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Entries covered under the rubric "Feminism, topics" concern philosophical issues that arise as feminists articulate accounts of sexism, critique sexist social and cultural practices, and develop alternative visions of a just world.In short, they are philosophical topics that arise within feminism.
Feminism is both an intellectual commitment and a political movement that seeks justice for women and the end of sexism in all forms.
However, there are many different kinds of feminism.
More recently, transformations of feminism in the past decade have been referred to as "Third Wave" feminism.
However, other feminist scholars object to identifying feminism with these particular moments of political activism, on the grounds that doing so eclipses the fact that there has been resistance to male domination that should be considered "feminist" throughout history and across cultures: i.e., feminism is not confined to a few (White) women in the West over the past century or so.
Feminists disagree about what sexism consists in, and what exactly ought to be done about it; they disagree about what it means to be a woman or a man and what social and political implications gender has or should have.
Nonetheless, motivated by the quest for social justice, feminist inquiry provides a wide range of perspectives on social, cultural, and political phenomena.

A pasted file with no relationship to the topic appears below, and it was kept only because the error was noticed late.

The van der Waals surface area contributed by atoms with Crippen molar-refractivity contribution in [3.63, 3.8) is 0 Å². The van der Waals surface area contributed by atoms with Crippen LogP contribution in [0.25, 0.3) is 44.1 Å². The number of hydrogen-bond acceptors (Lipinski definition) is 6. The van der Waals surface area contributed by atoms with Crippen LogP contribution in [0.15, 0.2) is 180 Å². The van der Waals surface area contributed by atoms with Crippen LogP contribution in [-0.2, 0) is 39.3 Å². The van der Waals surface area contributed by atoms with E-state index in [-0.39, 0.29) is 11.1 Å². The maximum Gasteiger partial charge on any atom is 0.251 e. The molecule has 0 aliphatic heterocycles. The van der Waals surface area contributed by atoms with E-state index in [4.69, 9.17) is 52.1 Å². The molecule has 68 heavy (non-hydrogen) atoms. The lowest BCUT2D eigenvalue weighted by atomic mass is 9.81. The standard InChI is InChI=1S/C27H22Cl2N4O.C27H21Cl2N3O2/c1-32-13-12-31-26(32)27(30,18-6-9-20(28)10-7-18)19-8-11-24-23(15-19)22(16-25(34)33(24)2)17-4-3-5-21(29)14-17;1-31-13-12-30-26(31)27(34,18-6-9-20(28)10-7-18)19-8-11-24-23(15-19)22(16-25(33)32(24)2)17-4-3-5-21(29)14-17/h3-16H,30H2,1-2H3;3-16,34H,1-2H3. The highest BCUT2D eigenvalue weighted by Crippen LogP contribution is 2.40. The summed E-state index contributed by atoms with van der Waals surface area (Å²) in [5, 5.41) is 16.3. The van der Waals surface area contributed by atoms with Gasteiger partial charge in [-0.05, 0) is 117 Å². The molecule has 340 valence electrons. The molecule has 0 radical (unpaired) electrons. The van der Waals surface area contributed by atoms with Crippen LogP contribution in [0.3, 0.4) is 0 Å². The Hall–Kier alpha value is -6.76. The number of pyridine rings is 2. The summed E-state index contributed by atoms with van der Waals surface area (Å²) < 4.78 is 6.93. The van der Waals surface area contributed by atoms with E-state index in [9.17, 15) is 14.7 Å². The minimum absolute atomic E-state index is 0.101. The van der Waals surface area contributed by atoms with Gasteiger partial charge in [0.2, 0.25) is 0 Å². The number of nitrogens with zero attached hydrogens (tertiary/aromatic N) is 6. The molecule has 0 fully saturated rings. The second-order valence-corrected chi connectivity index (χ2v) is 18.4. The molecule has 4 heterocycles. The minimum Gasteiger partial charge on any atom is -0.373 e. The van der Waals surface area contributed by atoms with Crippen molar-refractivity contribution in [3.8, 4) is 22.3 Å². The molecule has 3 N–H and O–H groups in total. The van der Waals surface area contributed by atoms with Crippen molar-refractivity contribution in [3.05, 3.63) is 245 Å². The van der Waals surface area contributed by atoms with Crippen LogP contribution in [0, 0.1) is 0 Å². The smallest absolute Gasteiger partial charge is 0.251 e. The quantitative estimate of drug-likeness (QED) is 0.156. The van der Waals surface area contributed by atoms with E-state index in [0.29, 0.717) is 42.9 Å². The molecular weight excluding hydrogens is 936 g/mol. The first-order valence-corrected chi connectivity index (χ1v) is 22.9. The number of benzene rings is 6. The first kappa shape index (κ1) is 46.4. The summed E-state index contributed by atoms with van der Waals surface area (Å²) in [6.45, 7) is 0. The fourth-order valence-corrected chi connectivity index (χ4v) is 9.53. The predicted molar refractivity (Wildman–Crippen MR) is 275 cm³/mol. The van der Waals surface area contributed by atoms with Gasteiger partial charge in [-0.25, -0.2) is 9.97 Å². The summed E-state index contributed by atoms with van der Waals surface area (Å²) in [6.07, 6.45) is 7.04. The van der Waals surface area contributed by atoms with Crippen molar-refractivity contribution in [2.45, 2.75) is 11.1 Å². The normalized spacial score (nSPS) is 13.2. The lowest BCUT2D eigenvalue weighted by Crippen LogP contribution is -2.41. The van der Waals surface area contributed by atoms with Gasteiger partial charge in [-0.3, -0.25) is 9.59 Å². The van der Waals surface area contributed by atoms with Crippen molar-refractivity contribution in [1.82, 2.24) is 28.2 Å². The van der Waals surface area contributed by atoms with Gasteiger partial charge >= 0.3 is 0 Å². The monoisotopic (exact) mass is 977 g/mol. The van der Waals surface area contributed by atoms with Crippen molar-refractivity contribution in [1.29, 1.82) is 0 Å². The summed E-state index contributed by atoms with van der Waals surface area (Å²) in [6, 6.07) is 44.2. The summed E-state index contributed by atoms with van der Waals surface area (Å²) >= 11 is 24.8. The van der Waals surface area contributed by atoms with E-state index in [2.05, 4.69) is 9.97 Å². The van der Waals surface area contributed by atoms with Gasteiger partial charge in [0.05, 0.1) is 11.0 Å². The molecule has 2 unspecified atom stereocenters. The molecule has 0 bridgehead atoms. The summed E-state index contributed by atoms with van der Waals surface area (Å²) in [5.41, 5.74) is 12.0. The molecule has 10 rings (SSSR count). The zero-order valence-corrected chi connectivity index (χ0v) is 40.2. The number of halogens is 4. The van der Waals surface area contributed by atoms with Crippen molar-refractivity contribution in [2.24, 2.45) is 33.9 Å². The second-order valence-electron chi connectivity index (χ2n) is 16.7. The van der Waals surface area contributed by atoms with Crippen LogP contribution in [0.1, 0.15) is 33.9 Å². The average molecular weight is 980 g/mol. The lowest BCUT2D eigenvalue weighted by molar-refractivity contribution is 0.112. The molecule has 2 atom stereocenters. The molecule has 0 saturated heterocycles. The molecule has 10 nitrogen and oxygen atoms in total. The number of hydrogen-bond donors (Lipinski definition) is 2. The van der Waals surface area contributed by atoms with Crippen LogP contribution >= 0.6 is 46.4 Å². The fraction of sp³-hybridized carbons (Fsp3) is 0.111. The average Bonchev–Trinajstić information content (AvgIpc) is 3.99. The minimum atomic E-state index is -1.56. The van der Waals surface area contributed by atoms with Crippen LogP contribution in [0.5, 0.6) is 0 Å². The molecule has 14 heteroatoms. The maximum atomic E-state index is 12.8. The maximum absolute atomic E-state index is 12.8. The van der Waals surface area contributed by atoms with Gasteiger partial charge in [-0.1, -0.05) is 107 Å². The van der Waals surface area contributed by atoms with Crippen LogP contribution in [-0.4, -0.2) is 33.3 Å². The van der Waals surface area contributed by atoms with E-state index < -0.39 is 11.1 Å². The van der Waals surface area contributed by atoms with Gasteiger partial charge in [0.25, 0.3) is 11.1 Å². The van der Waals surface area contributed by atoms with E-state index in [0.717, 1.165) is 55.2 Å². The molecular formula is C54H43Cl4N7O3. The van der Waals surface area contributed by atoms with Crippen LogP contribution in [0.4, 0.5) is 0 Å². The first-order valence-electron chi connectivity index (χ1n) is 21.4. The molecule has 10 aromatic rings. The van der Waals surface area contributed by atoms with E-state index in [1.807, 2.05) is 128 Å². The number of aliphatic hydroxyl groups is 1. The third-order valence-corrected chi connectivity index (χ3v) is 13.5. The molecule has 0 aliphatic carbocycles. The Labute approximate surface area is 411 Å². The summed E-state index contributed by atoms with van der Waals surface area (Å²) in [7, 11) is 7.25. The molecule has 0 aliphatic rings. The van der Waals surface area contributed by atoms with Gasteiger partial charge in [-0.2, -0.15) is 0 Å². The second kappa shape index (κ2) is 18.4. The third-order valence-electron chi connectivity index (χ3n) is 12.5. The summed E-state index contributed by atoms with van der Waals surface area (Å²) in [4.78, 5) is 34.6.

(Admittedly, the claim that women are disadvantaged with respect to rights and respect is not a "purely descriptive" claim since it plausibly involves an evaluative component.
However, my point here is simply that claims of this sort concern what is the case not what ought to be the case.) Disagreements within feminism can occur with respect to either the descriptive or normative claim, e.g., feminists differ on what would count as justice or injustice for women (what counts as "equality," "oppression," "disadvantage"?
Although most feminists would probably agree that there is some sense of "rights" on which achieving equal rights for women is a necessary condition for feminism to succeed, most would also argue that this would not be sufficient.
This is because women's oppression under male domination rarely if ever consists solely in depriving women of political and legal "rights", but also extends into the structure of our society and the content of our culture, and permeates our consciousness (e.g., Bartky 1990).